Butch Graves, Michael Hyter, Chief Diversity Officer Summit & Honors

Butch Graves And Michael Hyter On Corporate DEI

CDO Summit spotlighted the gap between corporate promises and actual investments in DEI.

BLACK ENTERPRISE and The Executive Leadership Council (ELC) successfully hosted the second annual Black Enterprise Chief Diversity Officer Summit and Honors on June 11, sponsored by Fidelity Investments and Merck.

During the event, Earl Butch Graves, Jr., CEO of BE, and Michael Hyter, president and CEO of The ELC, engaged in a thought-provoking discussion on the current state of diversity, equity, and inclusion (DEI) efforts in corporate America. The dialogue at the annual BE CDO Summit spotlighted the gap between corporate promises and actual investments in DEI, stressing the imperative for sustained actions to foster meaningful change.

Graves kicked off the conversation saying he wanted them to engage in an honest and open conversation. “There’s no one better than Michael, in his role leading ELC, to dive into this topic. It’s more important now than ever.

Graves then asked Hyter to share insights from a recent study supported by The ELC on DEI. Hyter expressed his gratitude for the opportunity and highlighted the significance of the study, which captured the perspectives of top Black executives on their companies’ DEI efforts. He explained, Amid all the discussions and challenges surrounding DEI, we recognized the necessity of including the voice of Black executives actively managing businesses within corporations. The study revealed that 72% of respondents rated their respective corporations’ DEI efforts as strong, while 28% acknowledged areas needing improvement. Hyter noted that the findings were well received, particularly the emphasis on viewing DEI as a strategic business initiative rather than merely a legal obligation. He shared, One CEO pointed out, It was refreshing to consider this as integral to our business strategy, rather than a compliance issue I have to deal with.’”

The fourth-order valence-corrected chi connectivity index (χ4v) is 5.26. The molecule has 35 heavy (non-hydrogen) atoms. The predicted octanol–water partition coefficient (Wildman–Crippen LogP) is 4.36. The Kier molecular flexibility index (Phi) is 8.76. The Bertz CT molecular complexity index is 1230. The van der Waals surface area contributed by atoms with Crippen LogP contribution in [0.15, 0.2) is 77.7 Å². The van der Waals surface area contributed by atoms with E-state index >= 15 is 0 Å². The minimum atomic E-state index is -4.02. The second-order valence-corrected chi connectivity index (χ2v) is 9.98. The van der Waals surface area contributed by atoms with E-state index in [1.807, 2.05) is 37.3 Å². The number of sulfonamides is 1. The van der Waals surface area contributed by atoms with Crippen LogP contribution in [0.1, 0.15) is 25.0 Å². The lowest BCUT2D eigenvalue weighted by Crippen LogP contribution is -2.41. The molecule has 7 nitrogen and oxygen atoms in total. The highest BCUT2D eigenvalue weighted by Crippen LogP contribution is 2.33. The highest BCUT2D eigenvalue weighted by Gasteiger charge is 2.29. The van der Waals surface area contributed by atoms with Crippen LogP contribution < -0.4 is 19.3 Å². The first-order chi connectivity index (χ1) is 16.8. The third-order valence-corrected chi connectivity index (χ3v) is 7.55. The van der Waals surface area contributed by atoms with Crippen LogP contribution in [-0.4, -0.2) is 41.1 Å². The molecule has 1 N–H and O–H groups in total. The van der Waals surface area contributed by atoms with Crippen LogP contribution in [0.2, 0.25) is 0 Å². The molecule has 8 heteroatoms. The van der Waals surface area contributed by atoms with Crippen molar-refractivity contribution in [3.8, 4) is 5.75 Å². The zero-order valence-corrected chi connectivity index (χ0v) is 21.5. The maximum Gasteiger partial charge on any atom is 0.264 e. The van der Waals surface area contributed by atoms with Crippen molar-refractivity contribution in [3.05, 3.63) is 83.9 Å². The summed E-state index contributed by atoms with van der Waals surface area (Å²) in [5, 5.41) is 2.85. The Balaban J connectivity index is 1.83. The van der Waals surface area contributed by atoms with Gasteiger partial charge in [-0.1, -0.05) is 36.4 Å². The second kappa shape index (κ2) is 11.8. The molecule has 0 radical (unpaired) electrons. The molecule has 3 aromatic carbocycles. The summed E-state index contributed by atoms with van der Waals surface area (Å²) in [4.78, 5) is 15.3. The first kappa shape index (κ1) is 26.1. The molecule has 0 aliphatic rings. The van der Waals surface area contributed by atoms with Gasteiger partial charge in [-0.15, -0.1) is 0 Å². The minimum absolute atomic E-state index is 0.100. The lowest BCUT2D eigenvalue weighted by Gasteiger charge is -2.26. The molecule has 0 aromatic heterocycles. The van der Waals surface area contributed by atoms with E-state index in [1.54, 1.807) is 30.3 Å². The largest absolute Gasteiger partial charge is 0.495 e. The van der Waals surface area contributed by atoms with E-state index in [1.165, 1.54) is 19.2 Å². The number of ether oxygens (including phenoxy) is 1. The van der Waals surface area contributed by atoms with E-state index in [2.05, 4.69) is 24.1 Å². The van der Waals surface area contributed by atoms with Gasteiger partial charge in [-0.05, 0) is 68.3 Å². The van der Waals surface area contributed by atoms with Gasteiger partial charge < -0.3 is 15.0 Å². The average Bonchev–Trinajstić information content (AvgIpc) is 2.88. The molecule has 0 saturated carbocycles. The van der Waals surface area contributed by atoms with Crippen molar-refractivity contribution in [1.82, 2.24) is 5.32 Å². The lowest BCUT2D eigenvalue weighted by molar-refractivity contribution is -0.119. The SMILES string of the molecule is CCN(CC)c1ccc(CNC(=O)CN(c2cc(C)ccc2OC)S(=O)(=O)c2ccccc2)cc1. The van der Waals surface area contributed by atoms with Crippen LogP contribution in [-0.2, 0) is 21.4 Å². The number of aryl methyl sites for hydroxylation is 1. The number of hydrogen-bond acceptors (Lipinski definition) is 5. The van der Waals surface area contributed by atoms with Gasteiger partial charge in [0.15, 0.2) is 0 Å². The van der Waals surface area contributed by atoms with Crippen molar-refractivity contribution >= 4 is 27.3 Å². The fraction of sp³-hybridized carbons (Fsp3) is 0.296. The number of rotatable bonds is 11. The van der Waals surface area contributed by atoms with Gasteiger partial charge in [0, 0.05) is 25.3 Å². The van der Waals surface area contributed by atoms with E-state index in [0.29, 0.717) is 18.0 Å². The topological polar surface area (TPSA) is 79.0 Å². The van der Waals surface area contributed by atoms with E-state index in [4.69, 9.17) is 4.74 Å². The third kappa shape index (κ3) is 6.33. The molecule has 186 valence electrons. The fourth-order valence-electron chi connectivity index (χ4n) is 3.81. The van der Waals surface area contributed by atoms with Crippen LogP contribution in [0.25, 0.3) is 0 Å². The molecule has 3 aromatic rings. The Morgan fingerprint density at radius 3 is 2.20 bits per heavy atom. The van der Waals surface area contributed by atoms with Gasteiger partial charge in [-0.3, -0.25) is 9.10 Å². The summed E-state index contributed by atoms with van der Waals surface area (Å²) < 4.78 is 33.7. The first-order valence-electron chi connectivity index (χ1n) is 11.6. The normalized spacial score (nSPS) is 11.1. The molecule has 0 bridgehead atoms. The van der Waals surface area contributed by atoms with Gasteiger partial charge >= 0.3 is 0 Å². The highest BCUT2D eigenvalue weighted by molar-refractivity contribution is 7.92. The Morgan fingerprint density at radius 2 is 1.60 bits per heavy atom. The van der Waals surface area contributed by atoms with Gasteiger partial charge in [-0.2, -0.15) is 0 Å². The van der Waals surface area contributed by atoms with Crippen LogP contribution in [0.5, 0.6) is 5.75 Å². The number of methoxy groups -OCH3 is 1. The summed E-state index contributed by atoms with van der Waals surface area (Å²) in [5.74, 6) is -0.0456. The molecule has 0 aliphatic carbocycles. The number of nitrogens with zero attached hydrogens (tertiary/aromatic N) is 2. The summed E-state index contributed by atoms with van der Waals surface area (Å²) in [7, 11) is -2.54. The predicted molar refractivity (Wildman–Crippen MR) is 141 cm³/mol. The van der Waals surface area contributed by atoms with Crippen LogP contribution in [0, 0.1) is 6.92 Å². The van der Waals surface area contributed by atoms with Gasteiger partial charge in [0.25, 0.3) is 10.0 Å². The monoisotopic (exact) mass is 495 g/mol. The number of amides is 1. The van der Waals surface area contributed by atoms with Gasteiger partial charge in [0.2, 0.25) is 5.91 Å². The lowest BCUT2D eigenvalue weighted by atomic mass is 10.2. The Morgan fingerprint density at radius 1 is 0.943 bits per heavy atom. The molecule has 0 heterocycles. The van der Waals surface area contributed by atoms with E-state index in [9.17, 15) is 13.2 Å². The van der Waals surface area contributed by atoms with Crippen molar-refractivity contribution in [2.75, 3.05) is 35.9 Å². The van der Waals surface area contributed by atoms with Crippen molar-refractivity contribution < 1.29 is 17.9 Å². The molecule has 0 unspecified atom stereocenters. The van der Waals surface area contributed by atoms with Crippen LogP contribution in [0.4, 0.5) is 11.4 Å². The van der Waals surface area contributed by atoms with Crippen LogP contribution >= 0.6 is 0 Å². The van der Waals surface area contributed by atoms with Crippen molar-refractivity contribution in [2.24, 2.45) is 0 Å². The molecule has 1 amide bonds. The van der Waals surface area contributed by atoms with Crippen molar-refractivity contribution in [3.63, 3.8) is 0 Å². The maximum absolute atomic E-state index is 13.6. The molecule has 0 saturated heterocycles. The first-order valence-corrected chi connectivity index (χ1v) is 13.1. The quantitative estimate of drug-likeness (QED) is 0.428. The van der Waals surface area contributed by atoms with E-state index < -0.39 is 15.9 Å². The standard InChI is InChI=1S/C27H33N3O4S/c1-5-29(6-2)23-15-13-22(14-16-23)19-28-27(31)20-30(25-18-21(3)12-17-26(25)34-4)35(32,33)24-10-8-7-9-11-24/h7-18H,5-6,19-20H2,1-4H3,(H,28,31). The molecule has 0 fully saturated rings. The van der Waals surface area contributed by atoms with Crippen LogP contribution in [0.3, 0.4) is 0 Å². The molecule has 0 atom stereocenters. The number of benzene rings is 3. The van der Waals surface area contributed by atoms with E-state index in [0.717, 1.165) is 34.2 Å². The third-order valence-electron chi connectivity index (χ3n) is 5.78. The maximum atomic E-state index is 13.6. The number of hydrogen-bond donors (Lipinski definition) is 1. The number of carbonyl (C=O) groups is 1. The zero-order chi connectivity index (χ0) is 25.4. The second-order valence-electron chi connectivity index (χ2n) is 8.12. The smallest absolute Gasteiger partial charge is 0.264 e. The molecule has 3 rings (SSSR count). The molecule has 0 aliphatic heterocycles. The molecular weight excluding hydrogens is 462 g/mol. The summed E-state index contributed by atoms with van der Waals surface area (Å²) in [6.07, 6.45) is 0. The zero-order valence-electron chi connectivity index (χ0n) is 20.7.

Reflecting on broader societal impacts, Graves recalled the aftermath of George Floyd’s murder and the global protests that ensued. He remarked, When we look back at the George Floyd incident, beyond the tragic event itself… Hyter echoed this sentiment, underscoring the urgency of advancing DEI within corporate environments. The summit provided a pivotal platform for leaders to exchange strategies and reaffirm their commitment to fostering inclusive workplaces.

Hyter also addressed the broader challenge of corporate commitments to DEI. Corporate self-interest often takes precedence over our collective interests, he noted, highlighting a historical pattern of fluctuating interest in DEI initiatives. He stressed the importance of genuinely and strategically integrating DEI efforts to ensure their sustainability and impact. Diversity, equity, and inclusion must be integral to our business strategies, not sidelined as optional add-ons, Hyter added.

Graves also expressed frustration with the lack of fulfillment of corporate pledges in the wake of the George Floyd tragedy. If we were to audit all these pledges, what percentage do you think would be fulfilled? he asked. Hyter confirmed the disappointing reality: Only 250 million out of the pledged 50 billion.

The discussion then shifted to the role of African Americans in politics and corporate leadership. Graves emphasized the importance of active engagement and support for DEI initiatives. We cannot rely on others to do what we’re not willing to do ourselves, he stated. He called on Black leaders to bolster organizations like Black Enterprise and The ELC in their efforts to advance DEI.

Hyter echoed these sentiments, advocating for a proactive approach. We need to be active participants rather than passive observers. Instead of expecting others to take the lead, we should actively contribute and invest in these initiatives, he said. He emphasized the potential of the private sector to drive meaningful change in DEI, emphasizing the power of corporations to hire, develop, and contribute to economic progress.

Graves concluded with a call to action for Black corporate leaders to step up and support DEI efforts within their organizations and the broader community. When our community reaches out to a corporation, seeking support from a Black professional within, and that individual hesitates, citing career concerns, they miss the bigger picture, Graves lamented.

The summit served as a crucial platform for leaders to share strategies and reaffirm their commitment to creating inclusive and equitable workplaces. The insights and calls to action from Graves and Hyter underscore the ongoing importance of sustained and genuine efforts in advancing DEI in corporate America.

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